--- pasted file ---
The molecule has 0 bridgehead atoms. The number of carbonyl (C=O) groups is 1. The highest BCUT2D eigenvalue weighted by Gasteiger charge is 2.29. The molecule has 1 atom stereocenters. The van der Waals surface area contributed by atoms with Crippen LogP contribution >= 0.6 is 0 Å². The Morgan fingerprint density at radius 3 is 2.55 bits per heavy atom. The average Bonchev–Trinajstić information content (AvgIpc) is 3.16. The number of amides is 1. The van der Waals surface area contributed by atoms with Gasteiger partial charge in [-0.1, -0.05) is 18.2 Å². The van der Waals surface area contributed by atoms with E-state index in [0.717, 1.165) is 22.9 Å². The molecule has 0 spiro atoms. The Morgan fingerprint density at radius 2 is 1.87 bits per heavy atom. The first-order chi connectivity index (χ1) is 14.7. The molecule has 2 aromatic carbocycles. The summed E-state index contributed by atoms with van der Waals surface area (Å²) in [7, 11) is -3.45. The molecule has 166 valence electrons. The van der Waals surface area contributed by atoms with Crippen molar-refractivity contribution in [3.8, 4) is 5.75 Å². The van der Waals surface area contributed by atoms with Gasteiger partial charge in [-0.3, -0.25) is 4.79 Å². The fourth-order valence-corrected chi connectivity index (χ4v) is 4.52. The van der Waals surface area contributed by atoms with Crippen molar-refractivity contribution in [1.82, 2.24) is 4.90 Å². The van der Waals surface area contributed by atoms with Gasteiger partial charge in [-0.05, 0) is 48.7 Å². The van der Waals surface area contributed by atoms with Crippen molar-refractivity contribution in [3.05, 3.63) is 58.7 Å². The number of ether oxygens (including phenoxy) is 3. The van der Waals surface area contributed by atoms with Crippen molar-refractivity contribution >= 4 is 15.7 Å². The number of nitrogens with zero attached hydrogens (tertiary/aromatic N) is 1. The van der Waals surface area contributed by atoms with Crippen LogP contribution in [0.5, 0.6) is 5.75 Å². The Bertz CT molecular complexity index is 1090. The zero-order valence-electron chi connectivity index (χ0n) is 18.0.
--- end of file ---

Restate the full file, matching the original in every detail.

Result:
The molecule has 0 bridgehead atoms. The number of carbonyl (C=O) groups is 1. The highest BCUT2D eigenvalue weighted by Gasteiger charge is 2.29. The molecule has 1 atom stereocenters. The van der Waals surface area contributed by atoms with Crippen LogP contribution >= 0.6 is 0 Å². The Morgan fingerprint density at radius 3 is 2.55 bits per heavy atom. The average Bonchev–Trinajstić information content (AvgIpc) is 3.16. The number of amides is 1. The van der Waals surface area contributed by atoms with Gasteiger partial charge in [-0.1, -0.05) is 18.2 Å². The van der Waals surface area contributed by atoms with E-state index in [0.717, 1.165) is 22.9 Å². The molecule has 0 spiro atoms. The Morgan fingerprint density at radius 2 is 1.87 bits per heavy atom. The first-order chi connectivity index (χ1) is 14.7. The molecule has 2 aromatic carbocycles. The summed E-state index contributed by atoms with van der Waals surface area (Å²) in [7, 11) is -3.45. The molecule has 166 valence electrons. The van der Waals surface area contributed by atoms with Crippen molar-refractivity contribution in [3.8, 4) is 5.75 Å². The van der Waals surface area contributed by atoms with Gasteiger partial charge in [-0.3, -0.25) is 4.79 Å². The fourth-order valence-corrected chi connectivity index (χ4v) is 4.52. The van der Waals surface area contributed by atoms with Crippen molar-refractivity contribution in [1.82, 2.24) is 4.90 Å². The van der Waals surface area contributed by atoms with Gasteiger partial charge in [-0.05, 0) is 48.7 Å². The van der Waals surface area contributed by atoms with Crippen molar-refractivity contribution in [3.05, 3.63) is 58.7 Å². The number of ether oxygens (including phenoxy) is 3. The van der Waals surface area contributed by atoms with Crippen molar-refractivity contribution >= 4 is 15.7 Å². The number of nitrogens with zero attached hydrogens (tertiary/aromatic N) is 1. The van der Waals surface area contributed by atoms with Crippen LogP contribution in [0.5, 0.6) is 5.75 Å². The Bertz CT molecular complexity index is 1090. The zero-order valence-electron chi connectivity index (χ0n) is 18.0.